The first version, weighing about 25 kg, had a five-octave keyboard, six-octave pitch range, vibrato capability, four registers (16, 8, 4, 2), a tone-correction button, and a volume control pedal. It was based on 12 analogue top-octave oscillators with related octave dividers, covering the whole frequency range. These oscillators could be adjusted by means of 12 controls located at the rear of the instrument. Since the oscillators were unstable and always slightly out of tune, and the octave dividers produced only the square waveform, it had an easily recognizable sound. The second version (YUNOST-70), produced in ...

Article

Zabumba  

Alice L. Satomi

[zambumba, bumbol]

Snare drum of El Salvador and Brazil. It is a double-headed cylindrical drum with a wooden body 20 to 30 cm deep and 40 to 56 cm in diameter. Zabumba is also called bumbo, bombo, bumba, caixa grande, tambor grande, or Zé-Pereira, preserving some Portuguese names. It is also known as zambê in Rio Grande do Norte and alfaia or bombo in the Pernambucan maracatu dance.

Traditionally, zabumba players also make the drums. The goatskin (or other animal skin) heads are attached by a system of hoop and cords. Squeezing or loosening the cords raises or lowers the pitch. The head can also be heated by the sun or fire to stretch and tune it.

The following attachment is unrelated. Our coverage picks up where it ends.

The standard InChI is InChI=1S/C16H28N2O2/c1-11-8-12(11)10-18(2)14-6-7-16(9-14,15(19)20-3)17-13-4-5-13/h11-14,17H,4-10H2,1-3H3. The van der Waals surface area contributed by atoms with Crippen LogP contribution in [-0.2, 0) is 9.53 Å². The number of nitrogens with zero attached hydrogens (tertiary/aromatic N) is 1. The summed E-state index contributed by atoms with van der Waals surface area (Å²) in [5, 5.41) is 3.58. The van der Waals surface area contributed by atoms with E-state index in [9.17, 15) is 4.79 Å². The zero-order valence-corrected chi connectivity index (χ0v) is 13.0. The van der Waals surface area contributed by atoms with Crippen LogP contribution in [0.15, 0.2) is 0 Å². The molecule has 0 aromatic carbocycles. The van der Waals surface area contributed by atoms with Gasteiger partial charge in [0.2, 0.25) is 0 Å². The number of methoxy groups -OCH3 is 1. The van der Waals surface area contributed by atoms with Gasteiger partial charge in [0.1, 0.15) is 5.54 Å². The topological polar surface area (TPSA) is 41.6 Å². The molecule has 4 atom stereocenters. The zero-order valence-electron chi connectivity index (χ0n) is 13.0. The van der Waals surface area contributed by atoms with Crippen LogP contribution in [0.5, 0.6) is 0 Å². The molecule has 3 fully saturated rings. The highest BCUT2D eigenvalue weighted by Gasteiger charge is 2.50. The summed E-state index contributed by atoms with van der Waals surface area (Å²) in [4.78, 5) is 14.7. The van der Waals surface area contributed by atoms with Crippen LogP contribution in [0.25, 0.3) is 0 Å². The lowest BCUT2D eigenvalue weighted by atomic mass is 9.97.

The commercial zabumba, called bumbo zabumba, used in brass and military bands, has a stainless steel or zinc body, heads made of acrylic or nylon, and rim held in place by butterfly or Allen bolts. It is 15 cm deep and 16 to 22 cm in diameter. It hangs vertically in front of the player’s chest from a shoulder strap (...

Article

Sally Sanford

A form of foot percussion involving rapid stamping and tapping of the heels and toes (shod in a flamenco shoe) in a rhythmic fashion associated with flamenco. The feet are relaxed and most of the work is done by the lower leg, which initiates the movement with a backswing of the foot by bending the knee almost 90° off the floor before dropping the foot down adjacent to the instep of the standing foot. Digs and stamps allow the dancer forward and lateral movement. Digs are executed with a backswing of the foot landing on the ball of the foot slightly behind the standing foot. The stamp (golpe) also begins with a backswing, landing with forward movement as the heel strikes the floor. Modern flamenco shoes (zapatos for women and botas for men) have thick soles and small tacks on both the toe and heel. The heel of the shoe is elevated. Female dancers face the added challenge of executing rapid footwork while wearing a heavy dress with a long train (...

Article

J. Richard Haefer

Marimba of Central America. Popular in both mestizo and indigenous cultures since the 19th century, it is found from southern Mexico south through Nicaragua and is a predecessor of the modern Mexican-Guatemalan marimba. It is distinguished from the modern marimba by its small size (rarely more than three octaves) and the use of gourds as resonators for the bars (...

Article

Inna D. Nazina

[rozhok]